Who can make sense of Australia's energy policy over the past decade? It's been a time of time of hot, often over-the-top political debate. In such a noisy atmosphere the average punter has little hope of sorting fact from fiction. Into this breach steps Matthew Warren, an energy insider with fifteen years experience.
As Warren explains in Blackout, his guide for the perplexed, in the past none of us had to pay much attention to how energy was produced, transmitted and marketed. The grid was run (mostly) on coal, and that was that. Then came climate change, a scientific theory we are reminded, not a proven fact, and everything started to change. Insurance companies, who were key stakeholders when it came to climate variation, started to price in climate change. While politicians on the right and left bickered, business started moving, accepting that climate change was most likely real and entering it into their decision making. Soon enough it was no longer viable to invest in new coal generation. As coal plants have continued to close, with more slated to wind down in the coming years, Australia's electricity grid has become more fragile.
On top of this there has been a mammoth uptake of rooftop solar, the result of a shambolic series of government policies giving subsidies to middle-class home owners. Prices for solar have dropped, making it a cheaper source of power generation than coal. The problem now for the grid is to integrate intermittent renewable power with traditional thermal power, such as coal and gas. This is not as easy as it seems, there being many technical problems that need to be overcome. The process is not helped by the ad hoc policy making of politicians, most of whom don't understand energy or climate change.
Matthew Warren has done us all a service by writing this lucid explainer on how Australia's energy grid works. It's a complex, sometimes messy story where science, technology and politics clash. Despite this, Blackout offers a clear narrative that is often fascinating. Read this non-partisan book and feel better informed.
Blackout: How Is Energy Rich Australia Running out of Electricity, by Mattew Warren. Published by Affirm Press. RRP: $29.99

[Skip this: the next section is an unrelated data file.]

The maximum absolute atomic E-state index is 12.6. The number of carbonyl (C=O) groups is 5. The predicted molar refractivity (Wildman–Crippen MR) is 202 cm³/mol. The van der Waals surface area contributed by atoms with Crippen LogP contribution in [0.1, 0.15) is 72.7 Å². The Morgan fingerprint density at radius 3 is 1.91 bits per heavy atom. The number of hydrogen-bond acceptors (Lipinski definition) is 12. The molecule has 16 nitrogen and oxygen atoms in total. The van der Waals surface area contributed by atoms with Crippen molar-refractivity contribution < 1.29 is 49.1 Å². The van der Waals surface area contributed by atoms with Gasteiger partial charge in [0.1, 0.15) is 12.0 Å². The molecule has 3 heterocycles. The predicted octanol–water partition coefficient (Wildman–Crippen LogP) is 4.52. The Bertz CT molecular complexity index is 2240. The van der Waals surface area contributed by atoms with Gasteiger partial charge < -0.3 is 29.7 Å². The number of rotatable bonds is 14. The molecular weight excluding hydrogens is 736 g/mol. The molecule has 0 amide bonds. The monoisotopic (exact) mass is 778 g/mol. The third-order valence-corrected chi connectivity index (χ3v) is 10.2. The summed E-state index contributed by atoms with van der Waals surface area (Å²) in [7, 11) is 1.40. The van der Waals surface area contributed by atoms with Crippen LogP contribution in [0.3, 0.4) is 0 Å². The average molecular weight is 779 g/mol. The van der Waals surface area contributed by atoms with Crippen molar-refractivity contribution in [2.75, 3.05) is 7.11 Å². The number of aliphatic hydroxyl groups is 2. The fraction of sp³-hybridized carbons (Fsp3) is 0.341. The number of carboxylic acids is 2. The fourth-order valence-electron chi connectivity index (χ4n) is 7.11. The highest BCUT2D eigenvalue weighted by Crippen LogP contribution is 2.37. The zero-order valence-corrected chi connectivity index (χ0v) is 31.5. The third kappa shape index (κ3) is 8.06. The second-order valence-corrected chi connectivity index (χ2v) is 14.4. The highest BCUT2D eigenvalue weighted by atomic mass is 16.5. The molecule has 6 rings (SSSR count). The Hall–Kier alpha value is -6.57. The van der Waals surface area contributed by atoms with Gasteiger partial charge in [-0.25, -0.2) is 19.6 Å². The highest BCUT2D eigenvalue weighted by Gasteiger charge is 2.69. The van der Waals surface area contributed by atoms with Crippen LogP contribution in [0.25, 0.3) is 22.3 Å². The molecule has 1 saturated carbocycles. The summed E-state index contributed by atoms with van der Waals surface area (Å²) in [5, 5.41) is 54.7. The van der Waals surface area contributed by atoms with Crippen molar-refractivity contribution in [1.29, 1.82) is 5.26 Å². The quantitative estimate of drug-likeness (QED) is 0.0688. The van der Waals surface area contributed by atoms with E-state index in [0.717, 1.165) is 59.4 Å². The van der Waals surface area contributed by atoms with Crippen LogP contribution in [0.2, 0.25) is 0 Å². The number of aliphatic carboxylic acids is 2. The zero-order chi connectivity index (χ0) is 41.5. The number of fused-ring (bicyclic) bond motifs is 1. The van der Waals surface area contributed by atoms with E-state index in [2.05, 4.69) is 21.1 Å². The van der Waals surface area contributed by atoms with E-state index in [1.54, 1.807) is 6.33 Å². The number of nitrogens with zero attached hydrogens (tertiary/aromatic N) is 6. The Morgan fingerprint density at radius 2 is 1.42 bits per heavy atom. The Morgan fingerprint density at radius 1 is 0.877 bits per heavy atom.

Review by Chris Saliba
How to manage stress in a busy world.
Stan Rodski is a cognitive neuroscientist based in Melbourne. He created the colouring book stress management technique that, for a period, took the publishing world by storm. (Yes, he’s responsible for that craze.)
The Neuroscience of Mindfulness is a multi-faceted book. It explains in very simple language the basic principles of neuroscience, with updates of the latest findings on how the brain works. Research has revealed that basic, repetitive tasks have a powerfully calming effect. The brain is most relaxed when it experiences pattern, repetition and control. Happily, we learn that mindfulness can be incorporated into our everyday activities: walking, driving, brushing your hair. The book includes useful sidebars and practical exercises, guiding the reader through the thought processes required to live mindfully.
Some of the more fascinating research Rodski discusses concerns what is known as the mind-body connection, or MBC. Science has discovered that when we experience stress, a harmful protein known as amyloid protein builds up in the brain, affecting the immune system. Negative thoughts can physically damage the body.
Part practical workbook, part scientific digest, The Neuroscience of Mindfulness offers real help in managing stress in our busy modern world.
The Neuroscience of Mindfulness, by Stan Rodski. HarperCollins. $34.99
Staff review by Chris Saliba
Swiss-Irish economics professor Kevin O'Rourke explains Brexit, focusing on English and European history.
A Short History of Brexit is essentially divided into two halves. The first half examines Britain's history within Europe, especially its relationship and attitudes to the continent. It also builds up a complex picture of all the treaties and agreements that have been signed onto over the decades, resulting in a complicated web of economic integration, delivering many benefits. The promotion of free trade within Europe, however, wasn't always primarily about economics. Another key goal was political, to hopefully avoid devastating future conflicts.
The British have always remained ambivalent about the European project. For many decades Britain hoped to maintain trade within the Commonwealth, with countries such as Canada, Australia and New Zealand. Britain clung to fantasies of empire. Nonetheless, the European economy powered along, making trade with Europe inevitable. This rankled in some quarters. To highlight this ambivalence, O'Rourke gives the example of Margaret Thatcher. She did more than any other politician to sign Britain up to European free trade, all the while remaining virulently anti-Europe.